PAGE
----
You are not permitted to download, save or email this image. Visit image gallery to purchase the image.
Health took the lion's share of spending, with a $3.2 billion funding boost, meaning 20 cents in every tax dollar is spent on health.
While health spending is yet to reach the dizzy heights Labour promised during the election campaign, the Budget extended free GP visits for under-14s, set aside $750 million of new capital expenditure on hospitals, and granted district health boards an additional $2 billion in operational expenditure.
"Hospitals have been underfunded for too long. Staff have been put under pressure," Dr Clark told the Otago Daily Times.
"They have done a wonderful job in the circumstances but they can only be stretched so far, especially as we have a growing and ageing population and we need to get real about the fact that costs more in terms of delivering more services to more people."
A major investment in primary care would mean children aged under 14 could be seen by a GP free, and many community service card holders will have their fees reduced.
"Around 56,000 13-year-olds will benefit from that, and for over 500,000 community service card holders doctor's visits will be $20-$30 cheaper," Dr Clark said.
"That should keep people out of hospital, as they will be able to be seen immediately rather than turning up at emergency departments."
Dr Clark said DHBs would be expected to carry out all deferred maintenance so their buildings would be safe.
He also expected the 20 DHBs - which are collectively running deficits of about $190 million - to return to break-even now additional funding was in place.
"I am expecting a reversal in the number of DHBs which are running deficits," Dr Clark said.
"I don't expect all those deficits to disappear in one year, but I do expect that we will see better financial management as we see more realistic funding amounts given to DHBs."
Dr Clark said he expected some of that new funding would go on mental health services, but new initiatives were being kept to a minimum until the inquiry into mental health and addiction services had completed its work.
"Being able to afford going to a GP will help, though, as that is often the first point of contact before moving on to specialist services . . . there will be more after the inquiry reports back."
National health spokesman Michael Woodhouse said Labour's health plans were disappointing, and its hike to core funding for DHBs was less than the increase the last Budget allocated.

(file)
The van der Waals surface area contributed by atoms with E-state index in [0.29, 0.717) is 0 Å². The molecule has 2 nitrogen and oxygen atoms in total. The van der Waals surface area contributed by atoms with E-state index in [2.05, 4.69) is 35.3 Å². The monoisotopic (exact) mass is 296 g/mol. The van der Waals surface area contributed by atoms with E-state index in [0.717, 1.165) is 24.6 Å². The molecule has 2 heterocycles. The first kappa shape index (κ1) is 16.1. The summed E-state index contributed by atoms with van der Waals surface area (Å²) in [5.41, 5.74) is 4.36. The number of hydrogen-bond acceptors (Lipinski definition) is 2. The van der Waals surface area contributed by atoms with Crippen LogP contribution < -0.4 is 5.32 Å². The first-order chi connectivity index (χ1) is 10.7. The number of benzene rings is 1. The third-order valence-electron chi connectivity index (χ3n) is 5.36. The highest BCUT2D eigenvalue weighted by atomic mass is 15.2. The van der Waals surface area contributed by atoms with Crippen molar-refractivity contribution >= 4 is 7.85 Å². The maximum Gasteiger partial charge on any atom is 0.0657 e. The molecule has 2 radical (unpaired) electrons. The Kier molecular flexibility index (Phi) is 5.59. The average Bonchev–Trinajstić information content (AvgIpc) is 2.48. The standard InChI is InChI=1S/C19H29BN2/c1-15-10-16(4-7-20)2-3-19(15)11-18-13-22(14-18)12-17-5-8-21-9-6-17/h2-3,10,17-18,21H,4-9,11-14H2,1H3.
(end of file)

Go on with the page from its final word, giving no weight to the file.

"While they are trumpeting their numbers, it's less than we spent, and less than we would have spent this time," he said.
Royal New Zealand College of GPs president Tim Malloy said the 2016 New Zealand Health Survey showed more than 500,000 people chose not to see a GP because of cost, and time needed to be taken to get the solution right.
"We have seen evidence of this with many people turning up to hospital emergency departments because they can't afford $40-$70 to see their GP. This is a sign of a health system that's not working well," he said.
"Simply reducing GP fees won't necessarily make GPs more accessible - in fact it might create an unmanageable peak in demand, which the current workforce might not be able to match."
The Association of Salaried Medical Specialists said the Budget would ease some of the strain on the health sector, but there was a long way to go yet.
"It's difficult at this stage to assess how district health boards have fared under the Budget," director of policy and research Lyndon Keene said.
"On the figures available they appear to have received sufficient funding to maintain their current levels of service, but we need to analyse the figures further to fully understand the implications.
"It means that the current pressures facing hospital staff will continue this year, however."
•$3.2 billion new funding for health over the next four years.
•Extra $2 billion in DHB operational expenditure.
•$750 million of new capital expenditure on hospitals.
•Free GP visits for under-14s.